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Fifty-two ticket inspectors were recruited to prevent fare dodging. Edinburgh Council is aiming for a 3% fare evasion rate, lower than any other tramway in Britain. Thirty-two drivers were employed, after passing psychological tests designed to eliminate risk-takers

Tram lines are making a re-appearance in UK and for good reasons. They tend to be more reliable in timing than buses and can often be built right into the city centre. For a long time there has been a lack of direct transportation from Edinburgh airport into the city which when combined with the relatively narrow roads often meant delays in getting to the main city centre. The tram line starts at the airport and ends at York place past the end of Princes Street. There are many possibilities of ticket types that range from simple single and return fares through to day tickets. The day tickets, equivalent of the London travel card , are more expensive when travelling to or from the airport, than the city and its environs. There is also a conundrum in that outside of the airport zone there is a family ticket that carries 2 adults and 3 children, but for airport travel  tickets need to be bought individually. This might explain why the trams seem relatively unused at the airport, my tram was almost empty, as by the time that more than one ticket is bought you are into the realms of little less cost than a taxi. fullsizerenderfullsizerender-1img_2290

The line itself runs through a variety of shopping centres, a train depot ( only for staff), and joins with a number of other stations en-route. It also stops at the Ingliston park and ride. So the line is practical and within reason quite cheap. They employ cohorts of scary looking ticket inspectors who check each and every customer, and who really do remember who they have previously checked, like they have photographic memories.

During only its second year of operation 5.38 million passengers used the system. And for anyone arriving at Edinburgh airport on their travels this is a good option for the city centre.

 

The Cabaret of shopping at Zurich Airport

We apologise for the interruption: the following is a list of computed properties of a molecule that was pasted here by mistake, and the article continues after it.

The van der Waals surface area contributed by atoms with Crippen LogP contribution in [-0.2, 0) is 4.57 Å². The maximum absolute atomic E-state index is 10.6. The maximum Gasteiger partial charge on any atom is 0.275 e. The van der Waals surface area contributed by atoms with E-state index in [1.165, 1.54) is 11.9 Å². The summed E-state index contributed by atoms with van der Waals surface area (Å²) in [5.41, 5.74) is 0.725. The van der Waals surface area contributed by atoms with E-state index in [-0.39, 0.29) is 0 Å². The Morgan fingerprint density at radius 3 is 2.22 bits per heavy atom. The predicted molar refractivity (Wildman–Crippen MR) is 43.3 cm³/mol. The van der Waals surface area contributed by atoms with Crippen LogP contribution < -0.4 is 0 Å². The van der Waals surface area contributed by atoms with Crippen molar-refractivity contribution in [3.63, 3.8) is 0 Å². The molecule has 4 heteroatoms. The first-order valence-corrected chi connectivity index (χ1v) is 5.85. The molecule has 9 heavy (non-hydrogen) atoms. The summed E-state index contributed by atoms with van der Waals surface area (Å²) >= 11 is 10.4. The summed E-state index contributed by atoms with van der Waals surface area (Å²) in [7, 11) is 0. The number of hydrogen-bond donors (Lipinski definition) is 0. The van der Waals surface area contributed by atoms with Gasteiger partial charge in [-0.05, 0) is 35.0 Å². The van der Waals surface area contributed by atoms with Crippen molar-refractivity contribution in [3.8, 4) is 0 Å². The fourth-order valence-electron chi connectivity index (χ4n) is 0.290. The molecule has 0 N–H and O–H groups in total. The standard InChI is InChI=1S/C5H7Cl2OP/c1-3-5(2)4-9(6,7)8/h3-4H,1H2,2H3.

On a recent short trip to Zurich my two main reflections were that so many people still smoked in Switzerland and how expensive airport shopping is at Zurich Airport.

Lets start with the airport. The shops are fairly good except if you want to buy anything at normal prices. Let me suggest a few items that one could have bought there. A nice side of salmon for £132. A nice bottle of champagne £192. A nice selection of cheese £35. And  I will not begin to tell you about the cost of Mont Blanc watches and pens. My main grouse is not that these were for sale, clearly people can and will afford to buy these, but that there were no normal priced items available. Bottle of wine for a mere £197. If you want Mont Blanc, Lindtt, Porsche, etc and so on, you are fine. Try looking for the Swiss equivalent of Poundland, and goodness that will take a while!

Switzerland reeks not only of cigarette smoke but also money. Nothing looks average and no-one I saw looked poor. The streets were clean and the bars looked nice. But one has to have the money to compete in living there. The streets looked however also relatively empty and certainly no evidence of traffic problems nor traffic jams.

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Switzerland Pedestrian Crossing

But normality is seen also in Switzerland with the type of graffiti normally seen in most European countries. Especially on the sides of trains or as here wagons. But a kind of functional graffiti and not in my top ten graffiti images for 2016.

Stockholm


SnowAlthough I have been to Stockholm a few times I have never truly appreciated what a pleasant city it is. This time snowbound, everything looked cute but everything worked. Trains and planes and cars were all on time, taxi drivers spoke eloquently and engaged passengers in meaningful conversation. The people all looked young. Maybe the old ones get locked away in some sinister plot. As one arrives at Arlanda Airport, they really do play ABBA music to welcome you and photos of famous people like ABBA and Roxette adorn the walls of the luggage reclaim area. T

There is a price to pay and that is literally true. This city is expensive and is best visited when someone is paying the bill. A Croque Monseiour would cost you over 12£. Coffee usually is around 4-5£. Hotels are pleasant places where receptionists are helpful and smile. They are also warm. One of main complaints this last winter has been arriving at Marriott hotels to find that the room heating has been switched off for seemingly the last millennium. On my arrival it happily gets turned on but then takes the length of my stay to warm the room up.

The characters in Stockholm also are straight from the Girl with the Dragon Tattoo. I could have cast that film many times just by sitting in a cafe and looking around. Lastly the food. It is good. The restaurants have a kind of laid back attitude where service is good but not to the point of being obsequious. Tables have gingham cloth covers and serve you pretty much what you want. I had Meatballs. I could have had massive Steaks. This is a place to come back to, but please someone invite me and pay my bills while I am there. The street names are right out of the Girl with the Dragon Tattoo like Sodermalm.